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“Porter you are being whiny and you need to stop it.” my husband said in exasperation one evening after treating the children to a whole day of fun times, snacks, and even some souvenir t-shirts.

Spencer, my husband, had had enough. The funny thing was that this whiny moment of Porter’s was the first occurrence of whininess and entitlement all day.

I pondered the situation and realized that my husband had been set up to get to angry that night and Porter had been set up for whiny behavior too. He was behaving like children behave when they are spoiled and so was my husband. I started asking myself, “What could have changed this moment? Why are all of these normally self-governed people behaving this way?”

How The Spoiling Happens

No one wants to let their child down. Most parents thrill at the idea of doing something for their children that will create sparkling eyes and smiling faces. Since they love them so dearly parents have a tendency to spoil without realizing they are doing it. That is the way it occasionally happens with my fun-loving husband, Spencer.

He gives, spends, and shares his time, energy and fun. Somewhere in the middle of all that giving, sharing, and loving he creates expectations that the children will be easy to parent and not do anything wrong that he needs to problem solve or talk about.

I know this self-sabotage isn’t unique to Spencer. Multiple times, other parents have told me that their spouse gets angry when they have decided they are entitled to certain treatment from their children.

You see, in most adult relationships one adult [Susan] does something nice for another adult [Mark] and then Mark knows it is best to show appreciation to Susan in order to teach her what kind of treatment he enjoys. Mark is also likely to do something nice for Susan because her kindness and love filled him with gratitude which increases his love for her and inspires him to serve her. If the relationship is healthy, then showing love in this way will go and on uniting Mark and Susan in a deeper relationship.

Since parents feel inspired to do nice things for their children because they love their children so much, they naturally assume that children will reciprocate their love by serving them. Some mature children who understand give and take in relationships might do this but many children only view themselves in a position of taking, not in a position to be a giver in a relationship, and so they do not even think of reciprocating the affection by showing gratitude. These children just expect to be given whatever they want and to be treated in any way they want. Some children will even go so far as to tell their parents that they can’t say certain things to them or give them boundaries with electronics, games or friends, which is part of the role of parent as protector and teacher.

Spoiled, entitled children are undermining the roles in our society so that parents are not feeling like they know what it means to be a parent, and children don’t know what it means to be a child. This is the definition of dysfunction.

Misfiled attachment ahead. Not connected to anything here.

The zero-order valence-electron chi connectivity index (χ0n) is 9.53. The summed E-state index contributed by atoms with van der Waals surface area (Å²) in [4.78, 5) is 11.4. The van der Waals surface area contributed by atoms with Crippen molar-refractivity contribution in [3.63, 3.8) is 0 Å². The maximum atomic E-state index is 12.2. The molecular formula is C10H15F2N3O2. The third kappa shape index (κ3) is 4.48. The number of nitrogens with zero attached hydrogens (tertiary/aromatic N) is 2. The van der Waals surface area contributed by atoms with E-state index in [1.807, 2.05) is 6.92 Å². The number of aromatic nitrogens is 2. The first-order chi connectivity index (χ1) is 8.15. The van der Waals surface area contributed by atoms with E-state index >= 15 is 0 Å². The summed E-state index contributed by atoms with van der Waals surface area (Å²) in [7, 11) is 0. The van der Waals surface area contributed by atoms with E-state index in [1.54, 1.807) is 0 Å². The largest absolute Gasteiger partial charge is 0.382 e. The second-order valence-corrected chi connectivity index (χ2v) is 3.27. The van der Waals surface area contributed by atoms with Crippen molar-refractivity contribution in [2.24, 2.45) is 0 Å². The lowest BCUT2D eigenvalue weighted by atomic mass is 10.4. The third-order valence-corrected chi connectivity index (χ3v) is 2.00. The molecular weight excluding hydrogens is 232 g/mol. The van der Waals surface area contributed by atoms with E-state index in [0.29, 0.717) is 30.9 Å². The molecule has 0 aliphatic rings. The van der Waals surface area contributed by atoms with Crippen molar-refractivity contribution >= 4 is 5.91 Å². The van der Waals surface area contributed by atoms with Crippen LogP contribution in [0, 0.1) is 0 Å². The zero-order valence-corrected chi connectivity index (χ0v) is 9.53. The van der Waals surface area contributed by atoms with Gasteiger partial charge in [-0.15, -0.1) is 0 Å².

Raising An Unspoiled Child

As common as it is to hear that children need to fix these dysfunction problems by being respectful, the responsibility to solve this problem rests on the parents. Years ago, I made myself a recipe for raising an unspoiled child. These are the key ingredients.

1. Teach patience by making children wait.

This means sometimes they wait for your attention and sometimes they have to wait for that cool toy, to see that new movie or for a treat. Delayed gratification is a principle often employed by men and women of wisdom and good character. These people know that they are to learn to work for, plan for, and take responsibility for their successes and failures.

2. Give “No” answers.

Buying too much stuff for a child is often a burden for them, not a blessing. Giving “no” answers shows that the parent is really considering what is best for the child. Don’t give “no” answers all the time, but enough so that the child notices it as a blessing when the answer is yes. Children need to be taught how to accept no as an answer. The steps are: look at the person, with a calm voice, face, and body, say “okay” or disagree appropriately, and drop the subject. Learning these four steps help children to prepare themselves to be okay with experiencing no answers.

3. Effectively Correct problems.

When a child gets whiny or when they forget to accept “no” answers, parents can be ready to correct them instead of react emotionally to the child. Parents get trapped into emotionally reacting when they take the behaviors of the child personally. Having a set script for how to do an effective correction is so helpful for a parent who wants to steer clear of emotionally manipulating their child.

4. Understand roles and foster identity.

Remember that they are children and don’t often have the maturity to have gratitude on their own. Gratitude must be taught by precept and example. It is the parent’s role to be the teacher and the child’s role to be the learner. When parents look forward to magnifying their parent role by teaching and correcting the children then they foster identity and worth in their child. Children need to know where they fit in and know who they can look to as a leader. God established parents as the clear leaders for children in ideal situations.

5. Spend more time within the family group than without it.

Children become like the people or things they spend most of their time with. Understanding this can help parents kindly tell children no to excessive friend time or time on electronics. When children spend their days with family they are naturally more connected to their families and are blessed with gratitude for loving parents and siblings.


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